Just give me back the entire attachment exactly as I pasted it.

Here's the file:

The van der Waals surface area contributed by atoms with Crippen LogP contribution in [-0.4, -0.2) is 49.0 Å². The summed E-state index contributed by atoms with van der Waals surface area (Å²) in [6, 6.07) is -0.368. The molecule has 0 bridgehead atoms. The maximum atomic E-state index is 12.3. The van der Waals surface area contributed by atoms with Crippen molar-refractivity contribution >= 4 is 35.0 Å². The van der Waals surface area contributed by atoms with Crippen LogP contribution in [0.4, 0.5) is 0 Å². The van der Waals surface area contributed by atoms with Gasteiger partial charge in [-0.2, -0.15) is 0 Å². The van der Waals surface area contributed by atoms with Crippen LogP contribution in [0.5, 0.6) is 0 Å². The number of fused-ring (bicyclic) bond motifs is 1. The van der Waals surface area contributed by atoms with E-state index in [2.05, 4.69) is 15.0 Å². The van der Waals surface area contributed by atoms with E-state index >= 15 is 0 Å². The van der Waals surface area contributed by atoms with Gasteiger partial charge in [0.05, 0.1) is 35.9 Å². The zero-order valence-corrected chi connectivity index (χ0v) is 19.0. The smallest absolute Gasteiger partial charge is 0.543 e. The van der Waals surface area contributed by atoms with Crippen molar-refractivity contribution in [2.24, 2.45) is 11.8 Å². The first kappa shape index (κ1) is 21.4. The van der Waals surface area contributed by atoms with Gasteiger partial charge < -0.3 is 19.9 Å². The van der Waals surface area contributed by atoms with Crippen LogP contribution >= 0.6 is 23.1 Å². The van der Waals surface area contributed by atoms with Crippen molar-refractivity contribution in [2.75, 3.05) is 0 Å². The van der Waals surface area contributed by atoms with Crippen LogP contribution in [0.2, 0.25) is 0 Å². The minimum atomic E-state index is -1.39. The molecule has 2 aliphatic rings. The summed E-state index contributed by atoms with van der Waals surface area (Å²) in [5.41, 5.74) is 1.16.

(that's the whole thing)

The van der Waals surface area contributed by atoms with Crippen LogP contribution in [-0.4, -0.2) is 49.0 Å². The summed E-state index contributed by atoms with van der Waals surface area (Å²) in [6, 6.07) is -0.368. The molecule has 0 bridgehead atoms. The maximum atomic E-state index is 12.3. The van der Waals surface area contributed by atoms with Crippen molar-refractivity contribution >= 4 is 35.0 Å². The van der Waals surface area contributed by atoms with Crippen LogP contribution in [0.4, 0.5) is 0 Å². The van der Waals surface area contributed by atoms with Gasteiger partial charge in [-0.2, -0.15) is 0 Å². The van der Waals surface area contributed by atoms with Crippen LogP contribution in [0.5, 0.6) is 0 Å². The number of fused-ring (bicyclic) bond motifs is 1. The van der Waals surface area contributed by atoms with E-state index in [2.05, 4.69) is 15.0 Å². The van der Waals surface area contributed by atoms with E-state index >= 15 is 0 Å². The van der Waals surface area contributed by atoms with Gasteiger partial charge in [0.05, 0.1) is 35.9 Å². The zero-order valence-corrected chi connectivity index (χ0v) is 19.0. The smallest absolute Gasteiger partial charge is 0.543 e. The van der Waals surface area contributed by atoms with Crippen molar-refractivity contribution in [2.24, 2.45) is 11.8 Å². The first kappa shape index (κ1) is 21.4. The van der Waals surface area contributed by atoms with Gasteiger partial charge < -0.3 is 19.9 Å². The van der Waals surface area contributed by atoms with Crippen LogP contribution >= 0.6 is 23.1 Å². The van der Waals surface area contributed by atoms with Crippen molar-refractivity contribution in [2.75, 3.05) is 0 Å². The van der Waals surface area contributed by atoms with Crippen LogP contribution in [0.2, 0.25) is 0 Å². The minimum atomic E-state index is -1.39. The molecule has 2 aliphatic rings. The summed E-state index contributed by atoms with van der Waals surface area (Å²) in [5.41, 5.74) is 1.16.